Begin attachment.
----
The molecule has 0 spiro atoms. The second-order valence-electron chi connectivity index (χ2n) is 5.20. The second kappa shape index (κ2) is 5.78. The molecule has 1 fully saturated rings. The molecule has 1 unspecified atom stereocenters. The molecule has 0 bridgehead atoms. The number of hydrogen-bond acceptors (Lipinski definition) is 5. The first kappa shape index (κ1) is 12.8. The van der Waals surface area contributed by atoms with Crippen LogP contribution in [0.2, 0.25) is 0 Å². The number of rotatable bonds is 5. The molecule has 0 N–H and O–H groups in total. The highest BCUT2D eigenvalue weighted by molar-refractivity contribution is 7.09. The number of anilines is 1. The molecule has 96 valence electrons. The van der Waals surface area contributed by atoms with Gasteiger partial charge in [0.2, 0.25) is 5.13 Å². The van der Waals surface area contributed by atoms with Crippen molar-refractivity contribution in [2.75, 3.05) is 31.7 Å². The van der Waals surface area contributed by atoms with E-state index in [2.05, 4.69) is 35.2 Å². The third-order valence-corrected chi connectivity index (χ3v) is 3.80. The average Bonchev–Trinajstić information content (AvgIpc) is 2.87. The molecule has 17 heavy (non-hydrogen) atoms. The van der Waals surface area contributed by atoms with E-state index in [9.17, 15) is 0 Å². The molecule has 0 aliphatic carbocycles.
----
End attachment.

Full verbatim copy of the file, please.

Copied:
The molecule has 0 spiro atoms. The second-order valence-electron chi connectivity index (χ2n) is 5.20. The second kappa shape index (κ2) is 5.78. The molecule has 1 fully saturated rings. The molecule has 1 unspecified atom stereocenters. The molecule has 0 bridgehead atoms. The number of hydrogen-bond acceptors (Lipinski definition) is 5. The first kappa shape index (κ1) is 12.8. The van der Waals surface area contributed by atoms with Crippen LogP contribution in [0.2, 0.25) is 0 Å². The number of rotatable bonds is 5. The molecule has 0 N–H and O–H groups in total. The highest BCUT2D eigenvalue weighted by molar-refractivity contribution is 7.09. The number of anilines is 1. The molecule has 96 valence electrons. The van der Waals surface area contributed by atoms with Gasteiger partial charge in [0.2, 0.25) is 5.13 Å². The van der Waals surface area contributed by atoms with Crippen molar-refractivity contribution in [2.75, 3.05) is 31.7 Å². The van der Waals surface area contributed by atoms with E-state index in [2.05, 4.69) is 35.2 Å². The third-order valence-corrected chi connectivity index (χ3v) is 3.80. The average Bonchev–Trinajstić information content (AvgIpc) is 2.87. The molecule has 17 heavy (non-hydrogen) atoms. The van der Waals surface area contributed by atoms with E-state index in [9.17, 15) is 0 Å². The molecule has 0 aliphatic carbocycles.